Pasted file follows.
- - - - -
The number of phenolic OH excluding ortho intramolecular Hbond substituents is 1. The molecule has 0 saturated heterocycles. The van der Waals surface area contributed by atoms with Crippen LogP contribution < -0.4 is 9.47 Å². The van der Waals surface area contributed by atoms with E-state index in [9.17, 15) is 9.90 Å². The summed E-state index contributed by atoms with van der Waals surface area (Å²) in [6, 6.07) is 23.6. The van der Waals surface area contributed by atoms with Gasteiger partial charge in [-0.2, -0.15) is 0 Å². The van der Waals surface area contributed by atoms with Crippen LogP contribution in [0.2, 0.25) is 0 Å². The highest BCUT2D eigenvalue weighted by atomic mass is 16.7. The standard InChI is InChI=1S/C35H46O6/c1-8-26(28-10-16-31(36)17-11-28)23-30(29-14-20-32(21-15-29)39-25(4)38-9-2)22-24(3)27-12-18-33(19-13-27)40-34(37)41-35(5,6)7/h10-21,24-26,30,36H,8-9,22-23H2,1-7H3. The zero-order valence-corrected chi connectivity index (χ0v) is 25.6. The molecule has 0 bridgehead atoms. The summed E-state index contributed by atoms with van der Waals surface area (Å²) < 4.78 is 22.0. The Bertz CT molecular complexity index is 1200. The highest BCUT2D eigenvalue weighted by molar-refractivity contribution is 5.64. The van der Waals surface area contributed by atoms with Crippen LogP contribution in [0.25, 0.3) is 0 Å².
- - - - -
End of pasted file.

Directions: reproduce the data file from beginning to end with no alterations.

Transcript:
The number of phenolic OH excluding ortho intramolecular Hbond substituents is 1. The molecule has 0 saturated heterocycles. The van der Waals surface area contributed by atoms with Crippen LogP contribution < -0.4 is 9.47 Å². The van der Waals surface area contributed by atoms with E-state index in [9.17, 15) is 9.90 Å². The summed E-state index contributed by atoms with van der Waals surface area (Å²) in [6, 6.07) is 23.6. The van der Waals surface area contributed by atoms with Gasteiger partial charge in [-0.2, -0.15) is 0 Å². The van der Waals surface area contributed by atoms with Crippen LogP contribution in [0.2, 0.25) is 0 Å². The highest BCUT2D eigenvalue weighted by atomic mass is 16.7. The standard InChI is InChI=1S/C35H46O6/c1-8-26(28-10-16-31(36)17-11-28)23-30(29-14-20-32(21-15-29)39-25(4)38-9-2)22-24(3)27-12-18-33(19-13-27)40-34(37)41-35(5,6)7/h10-21,24-26,30,36H,8-9,22-23H2,1-7H3. The zero-order valence-corrected chi connectivity index (χ0v) is 25.6. The molecule has 0 bridgehead atoms. The summed E-state index contributed by atoms with van der Waals surface area (Å²) < 4.78 is 22.0. The Bertz CT molecular complexity index is 1200. The highest BCUT2D eigenvalue weighted by molar-refractivity contribution is 5.64. The van der Waals surface area contributed by atoms with Crippen LogP contribution in [0.25, 0.3) is 0 Å².